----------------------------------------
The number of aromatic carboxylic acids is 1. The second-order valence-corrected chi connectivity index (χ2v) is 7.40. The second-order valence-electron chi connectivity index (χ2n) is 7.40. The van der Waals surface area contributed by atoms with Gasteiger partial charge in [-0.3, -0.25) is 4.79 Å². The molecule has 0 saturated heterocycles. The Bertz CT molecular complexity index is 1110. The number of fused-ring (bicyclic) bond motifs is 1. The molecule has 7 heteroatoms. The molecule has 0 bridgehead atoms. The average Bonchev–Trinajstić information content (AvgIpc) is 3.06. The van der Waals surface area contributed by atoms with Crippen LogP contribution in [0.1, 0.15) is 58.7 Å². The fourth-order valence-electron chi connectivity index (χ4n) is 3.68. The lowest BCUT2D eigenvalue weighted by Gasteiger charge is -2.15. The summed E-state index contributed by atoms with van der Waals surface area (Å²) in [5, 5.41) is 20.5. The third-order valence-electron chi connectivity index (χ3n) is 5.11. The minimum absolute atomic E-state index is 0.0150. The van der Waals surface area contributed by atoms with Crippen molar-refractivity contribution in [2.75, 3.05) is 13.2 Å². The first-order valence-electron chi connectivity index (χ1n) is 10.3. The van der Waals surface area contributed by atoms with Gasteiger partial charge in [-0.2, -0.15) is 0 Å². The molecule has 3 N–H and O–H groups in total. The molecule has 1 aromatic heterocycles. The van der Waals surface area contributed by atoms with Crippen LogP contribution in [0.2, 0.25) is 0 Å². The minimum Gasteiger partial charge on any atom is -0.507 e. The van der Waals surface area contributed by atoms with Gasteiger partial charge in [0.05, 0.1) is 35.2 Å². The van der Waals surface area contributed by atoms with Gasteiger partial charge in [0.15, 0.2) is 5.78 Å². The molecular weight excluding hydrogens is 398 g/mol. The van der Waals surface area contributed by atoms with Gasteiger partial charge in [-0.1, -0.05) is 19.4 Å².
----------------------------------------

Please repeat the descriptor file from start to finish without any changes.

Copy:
The number of aromatic carboxylic acids is 1. The second-order valence-corrected chi connectivity index (χ2v) is 7.40. The second-order valence-electron chi connectivity index (χ2n) is 7.40. The van der Waals surface area contributed by atoms with Gasteiger partial charge in [-0.3, -0.25) is 4.79 Å². The molecule has 0 saturated heterocycles. The Bertz CT molecular complexity index is 1110. The number of fused-ring (bicyclic) bond motifs is 1. The molecule has 7 heteroatoms. The molecule has 0 bridgehead atoms. The average Bonchev–Trinajstić information content (AvgIpc) is 3.06. The van der Waals surface area contributed by atoms with Crippen LogP contribution in [0.1, 0.15) is 58.7 Å². The fourth-order valence-electron chi connectivity index (χ4n) is 3.68. The lowest BCUT2D eigenvalue weighted by Gasteiger charge is -2.15. The summed E-state index contributed by atoms with van der Waals surface area (Å²) in [5, 5.41) is 20.5. The third-order valence-electron chi connectivity index (χ3n) is 5.11. The minimum absolute atomic E-state index is 0.0150. The van der Waals surface area contributed by atoms with Crippen molar-refractivity contribution in [2.75, 3.05) is 13.2 Å². The first-order valence-electron chi connectivity index (χ1n) is 10.3. The van der Waals surface area contributed by atoms with Gasteiger partial charge in [-0.2, -0.15) is 0 Å². The molecule has 3 N–H and O–H groups in total. The molecule has 1 aromatic heterocycles. The van der Waals surface area contributed by atoms with Crippen LogP contribution in [0.2, 0.25) is 0 Å². The minimum Gasteiger partial charge on any atom is -0.507 e. The van der Waals surface area contributed by atoms with Gasteiger partial charge in [0.05, 0.1) is 35.2 Å². The van der Waals surface area contributed by atoms with Gasteiger partial charge in [0.15, 0.2) is 5.78 Å². The molecular weight excluding hydrogens is 398 g/mol. The van der Waals surface area contributed by atoms with Gasteiger partial charge in [-0.1, -0.05) is 19.4 Å².